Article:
No more pints after work…..

The UK household energy cap is now set at £3549 with a further rise due in January. Consultancy Auxilione has predicted the price cap on energy bills could reach a record £6,089 in April. Inflation is tipped to reach 18% by Christmas. Any process which uses energy or fertiliser will see a knock-on effect on shop prices. Food retailers are concerned as well since they do not want to lose customers so they are quite keen to maintain downward pressure on prices. That creates a pressure in the food chain all the way back to the farmers. Forget about cheap food from those well trumpeted post Brexit trade deals, the cost of transportation from further afield probably negates any cheapness and drives our own farmers out of the market. We shall probably see government plans to pay farmers for looking after the environment and green supplements to existing power bills put on hold but Whitehall is never very good at juggling conflicting policy goals.

Britain’s independent brewers have urged ministers to step in to save the sector, if it turns out that 70% of pubs do not expect to survive the winter. Some pubco tenants are already leaving having failed to get rent or beer tie relaxations. As tenants leave will the pubcos be able to get new ones in the current climate?

The impact of surging energy bills is being compounded by a fall in sales as households seek to save money. After the 2008 financial crisis, there was a lot of new money sloshing about. Low interest rates to steady the world economies meant low savers’ rates as well. Britain got used to spending and house prices boomed. Now with interest rates rising on top of stonking gas and electricity bills, something has to give and it is easier to forego a trip to the pub than terminating a Netflix account, not upgrading your mobile phone or visiting the manicurist and tattoo parlour! According to CAMRA some 52% of people think the average price of a pint is already unaffordable.

The Morning Advertiser survey found more than 65% of operators said they had seen utility costs increase by more than 100% while 30% reported a jump of 200% and 8 reported leaps of more than 500% and four-fifths of operators said that they could not afford any increase in energy costs. One correspondent said a fixed contract at 14 pence each unit has now been quoted 83 pence to renew it. The energy companies perhaps see hospitality as a high risk sector while the Government seems to think it is a robust industry and can cope. It can’t.

How can pubs save energy? Training staff to switch off equipment and not turn on the oven on as soon as they arrive first thing in the morning is a start and maybe we shall see more air fryers and other more energy efficient equipment in the kitchens. Raising bar fridge temperatures from 5 to 7oC and abandoning extra cold products are easy wins. Restaurant portion sizes will also reduce to save waste and menus will be paired down to contain only good sellers.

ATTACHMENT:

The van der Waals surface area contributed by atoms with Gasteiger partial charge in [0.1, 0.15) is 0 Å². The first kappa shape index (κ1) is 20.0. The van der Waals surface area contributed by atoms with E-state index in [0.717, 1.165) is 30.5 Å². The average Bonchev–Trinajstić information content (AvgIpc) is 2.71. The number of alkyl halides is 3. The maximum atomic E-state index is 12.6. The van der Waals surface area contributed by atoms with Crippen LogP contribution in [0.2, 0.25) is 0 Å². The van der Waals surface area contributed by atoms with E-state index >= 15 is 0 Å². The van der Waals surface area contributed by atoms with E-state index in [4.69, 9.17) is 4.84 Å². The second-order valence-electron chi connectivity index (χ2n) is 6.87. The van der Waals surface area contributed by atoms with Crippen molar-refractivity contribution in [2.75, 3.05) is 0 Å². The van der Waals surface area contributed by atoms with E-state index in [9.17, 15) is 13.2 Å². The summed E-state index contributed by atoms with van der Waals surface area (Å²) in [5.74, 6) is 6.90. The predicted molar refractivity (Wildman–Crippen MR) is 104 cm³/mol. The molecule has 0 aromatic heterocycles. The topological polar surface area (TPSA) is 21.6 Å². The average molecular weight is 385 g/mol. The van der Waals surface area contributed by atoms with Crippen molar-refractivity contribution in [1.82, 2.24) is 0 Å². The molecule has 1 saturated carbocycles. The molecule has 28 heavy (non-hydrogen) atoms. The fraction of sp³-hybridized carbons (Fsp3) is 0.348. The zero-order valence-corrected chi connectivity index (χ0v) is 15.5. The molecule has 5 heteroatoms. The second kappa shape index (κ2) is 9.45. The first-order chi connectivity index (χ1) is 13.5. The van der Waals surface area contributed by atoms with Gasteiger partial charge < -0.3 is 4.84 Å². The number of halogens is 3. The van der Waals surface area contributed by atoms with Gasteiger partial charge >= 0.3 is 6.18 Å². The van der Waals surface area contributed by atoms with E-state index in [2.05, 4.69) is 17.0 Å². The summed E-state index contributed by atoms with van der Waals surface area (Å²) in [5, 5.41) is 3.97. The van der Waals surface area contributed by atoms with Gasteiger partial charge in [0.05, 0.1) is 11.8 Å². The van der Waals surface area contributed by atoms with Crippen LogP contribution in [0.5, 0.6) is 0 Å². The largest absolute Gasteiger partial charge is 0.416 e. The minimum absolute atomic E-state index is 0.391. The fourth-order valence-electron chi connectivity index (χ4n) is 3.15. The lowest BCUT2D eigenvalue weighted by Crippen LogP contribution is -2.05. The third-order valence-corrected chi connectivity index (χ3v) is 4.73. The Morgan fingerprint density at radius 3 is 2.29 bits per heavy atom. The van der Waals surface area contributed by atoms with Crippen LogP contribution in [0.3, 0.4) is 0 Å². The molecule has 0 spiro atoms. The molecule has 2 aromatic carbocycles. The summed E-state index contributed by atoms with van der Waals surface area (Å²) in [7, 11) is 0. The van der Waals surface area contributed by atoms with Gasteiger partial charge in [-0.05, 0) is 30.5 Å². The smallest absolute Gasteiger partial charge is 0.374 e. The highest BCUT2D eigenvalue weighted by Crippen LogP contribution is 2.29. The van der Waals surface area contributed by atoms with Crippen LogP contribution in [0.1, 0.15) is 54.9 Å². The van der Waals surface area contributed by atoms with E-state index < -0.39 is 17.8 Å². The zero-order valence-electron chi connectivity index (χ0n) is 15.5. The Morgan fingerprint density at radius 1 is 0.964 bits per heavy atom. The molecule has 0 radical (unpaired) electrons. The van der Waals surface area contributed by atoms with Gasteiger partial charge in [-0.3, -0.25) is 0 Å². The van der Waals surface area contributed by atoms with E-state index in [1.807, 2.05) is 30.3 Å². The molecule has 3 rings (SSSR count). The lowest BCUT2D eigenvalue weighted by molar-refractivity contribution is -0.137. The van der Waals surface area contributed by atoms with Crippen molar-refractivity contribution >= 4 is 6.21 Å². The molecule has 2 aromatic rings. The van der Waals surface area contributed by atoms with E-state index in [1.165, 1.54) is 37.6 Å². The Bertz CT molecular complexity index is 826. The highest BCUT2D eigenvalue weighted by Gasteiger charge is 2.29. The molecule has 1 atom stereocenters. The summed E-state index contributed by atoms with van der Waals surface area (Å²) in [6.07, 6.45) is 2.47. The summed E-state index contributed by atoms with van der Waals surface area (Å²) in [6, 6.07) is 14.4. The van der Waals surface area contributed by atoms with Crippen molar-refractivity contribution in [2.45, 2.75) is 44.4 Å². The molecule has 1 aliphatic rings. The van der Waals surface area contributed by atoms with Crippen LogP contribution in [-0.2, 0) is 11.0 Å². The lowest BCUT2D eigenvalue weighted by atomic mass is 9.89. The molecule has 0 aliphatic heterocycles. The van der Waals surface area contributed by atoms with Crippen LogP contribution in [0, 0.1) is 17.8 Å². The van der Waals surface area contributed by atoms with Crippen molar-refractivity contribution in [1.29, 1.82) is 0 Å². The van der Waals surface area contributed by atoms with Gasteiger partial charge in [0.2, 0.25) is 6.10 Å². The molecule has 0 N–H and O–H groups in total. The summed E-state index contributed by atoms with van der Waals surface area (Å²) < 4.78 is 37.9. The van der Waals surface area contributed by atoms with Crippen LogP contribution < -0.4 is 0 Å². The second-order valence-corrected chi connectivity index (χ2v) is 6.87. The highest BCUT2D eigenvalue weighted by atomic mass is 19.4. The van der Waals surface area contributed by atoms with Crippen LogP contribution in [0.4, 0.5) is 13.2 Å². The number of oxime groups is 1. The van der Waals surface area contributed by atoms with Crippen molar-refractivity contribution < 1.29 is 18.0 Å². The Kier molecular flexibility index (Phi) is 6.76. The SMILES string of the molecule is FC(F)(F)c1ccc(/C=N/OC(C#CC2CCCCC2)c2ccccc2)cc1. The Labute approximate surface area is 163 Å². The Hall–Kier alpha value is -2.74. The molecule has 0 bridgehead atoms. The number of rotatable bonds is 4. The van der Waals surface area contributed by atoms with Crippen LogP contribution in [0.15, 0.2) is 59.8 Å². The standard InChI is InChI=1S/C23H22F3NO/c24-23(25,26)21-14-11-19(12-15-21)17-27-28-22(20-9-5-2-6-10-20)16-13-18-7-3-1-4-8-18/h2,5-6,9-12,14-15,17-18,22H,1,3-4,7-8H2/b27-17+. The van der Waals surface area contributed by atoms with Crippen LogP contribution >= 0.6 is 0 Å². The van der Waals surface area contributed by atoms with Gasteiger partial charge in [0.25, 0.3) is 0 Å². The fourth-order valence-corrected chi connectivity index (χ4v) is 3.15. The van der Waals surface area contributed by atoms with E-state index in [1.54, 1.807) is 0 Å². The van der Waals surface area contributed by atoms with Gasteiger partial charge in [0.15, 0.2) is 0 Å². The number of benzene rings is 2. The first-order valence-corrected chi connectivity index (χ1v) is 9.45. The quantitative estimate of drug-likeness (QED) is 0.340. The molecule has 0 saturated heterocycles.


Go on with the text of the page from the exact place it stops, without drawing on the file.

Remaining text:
Restaurant portion sizes will reduce to save waste.

Running a pub makes it difficult to cut down on energy bills. If you are offering hospitality, you need a nice warm building where people feel comfortable so you cannot really advise people to come in a woolly sweater! It is just possible that consumers might migrate to the pubs to keep warm of an evening as their own fuel bills increase. Rather like the apocryphal pensioners travelling around on buses all day to keep warm. If each person radiates 750w of heat, 30 people in the bar would mean you would not need any heating at all!

The Metro Bank has advised pubs to explain the difficulties that they are suffering to help drinkers understand why they have been forced to raise prices and avoid upsetting clients who are also feeling squeezed themselves. Hopefully maintaining customer loyalty rather than risking customer alienation.

Will the World Cup be enough? During the last World Cup, beer sales in the UK were up 4.4% but with this year’s tournament taking place in November and December it may not be so easy. People continue to say they enjoy watching sporting events in the bar. During the delayed men’s Euros the pubs screening the final saw daily sales jump by 64% and those not showing it suffered a sales dip of 5%. So start planning your World. Cup now and hope it does not detract from the traditional festive season at the end of the year.

Spare a thought for the Aussies where beer excise duty went up by another 4%. Duty is adjusted twice a year in line with inflation and commentators predict a A$15 pint. (£8.84). Australia is the largest exporter of LNG, now ahead of Qatar but still burns a lot of coal, is short of oil and poo poos electric vehicles.

Will the government be taking taxpayer money to give money to taxpayers in a circular attempt to be seen to be doing something? This is just a sticking plaster; the fundamental cause of this inflation is that the supply of goods and services under prevailing conditions cannot keep up with demand. Hence they cost more. This is caused by a shortage of fuel, a shortage of goods and a shortage of labour. Unfortunately pumping more taxpayer money into the economy to subsidise demand does not address any of these problems.

Pubs are stuck between the proverbial rock and a hard place as inflation and energy costs continue to increase while consumer spending and confidence plummets. With customers tightening their belts running a pub looks like being completely unsustainable. There is a bumpy road ahead.

Is there any light at the end of the tunnel? Well frankly – no. Industrial action will be fruitless in the long run but the vulnerable will need support. The rest of us will have to take our belts in a notch or two. We expect that Germany (which got 55% of its gas from Russia last year) will put pressure on heroic Ukraine to cede territory and end the war but can you stop a belligerent petrostate continuing to weaponise energy supplies? We must use less and maximise what we have got of our own. When there is a surplus again, the price will come back down – but that is not going to be soon.

Note that this blog was penned before the result of the Tory leadership contest was announced so we do not yet know what support measures will be put in place.